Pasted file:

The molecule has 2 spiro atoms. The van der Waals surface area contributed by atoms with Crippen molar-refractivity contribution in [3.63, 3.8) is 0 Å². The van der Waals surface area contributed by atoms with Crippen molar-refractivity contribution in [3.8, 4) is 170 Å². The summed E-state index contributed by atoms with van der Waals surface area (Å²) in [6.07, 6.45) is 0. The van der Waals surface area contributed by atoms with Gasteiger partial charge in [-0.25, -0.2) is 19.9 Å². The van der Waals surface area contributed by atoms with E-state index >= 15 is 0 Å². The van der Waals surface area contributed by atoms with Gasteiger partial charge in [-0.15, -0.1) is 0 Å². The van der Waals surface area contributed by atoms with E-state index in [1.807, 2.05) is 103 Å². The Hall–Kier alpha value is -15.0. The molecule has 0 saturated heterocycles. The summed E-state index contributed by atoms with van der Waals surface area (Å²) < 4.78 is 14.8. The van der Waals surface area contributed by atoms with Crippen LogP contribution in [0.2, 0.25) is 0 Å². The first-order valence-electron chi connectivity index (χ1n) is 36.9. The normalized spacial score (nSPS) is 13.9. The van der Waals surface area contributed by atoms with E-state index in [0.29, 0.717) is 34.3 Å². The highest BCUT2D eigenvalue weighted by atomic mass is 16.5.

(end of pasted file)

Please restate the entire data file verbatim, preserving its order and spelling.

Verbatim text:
The molecule has 2 spiro atoms. The van der Waals surface area contributed by atoms with Crippen molar-refractivity contribution in [3.63, 3.8) is 0 Å². The van der Waals surface area contributed by atoms with Crippen molar-refractivity contribution in [3.8, 4) is 170 Å². The summed E-state index contributed by atoms with van der Waals surface area (Å²) in [6.07, 6.45) is 0. The van der Waals surface area contributed by atoms with Gasteiger partial charge in [-0.25, -0.2) is 19.9 Å². The van der Waals surface area contributed by atoms with E-state index >= 15 is 0 Å². The van der Waals surface area contributed by atoms with Gasteiger partial charge in [-0.15, -0.1) is 0 Å². The van der Waals surface area contributed by atoms with E-state index in [1.807, 2.05) is 103 Å². The Hall–Kier alpha value is -15.0. The molecule has 0 saturated heterocycles. The summed E-state index contributed by atoms with van der Waals surface area (Å²) < 4.78 is 14.8. The van der Waals surface area contributed by atoms with Crippen LogP contribution in [0.2, 0.25) is 0 Å². The first-order valence-electron chi connectivity index (χ1n) is 36.9. The normalized spacial score (nSPS) is 13.9. The van der Waals surface area contributed by atoms with E-state index in [0.29, 0.717) is 34.3 Å². The highest BCUT2D eigenvalue weighted by atomic mass is 16.5.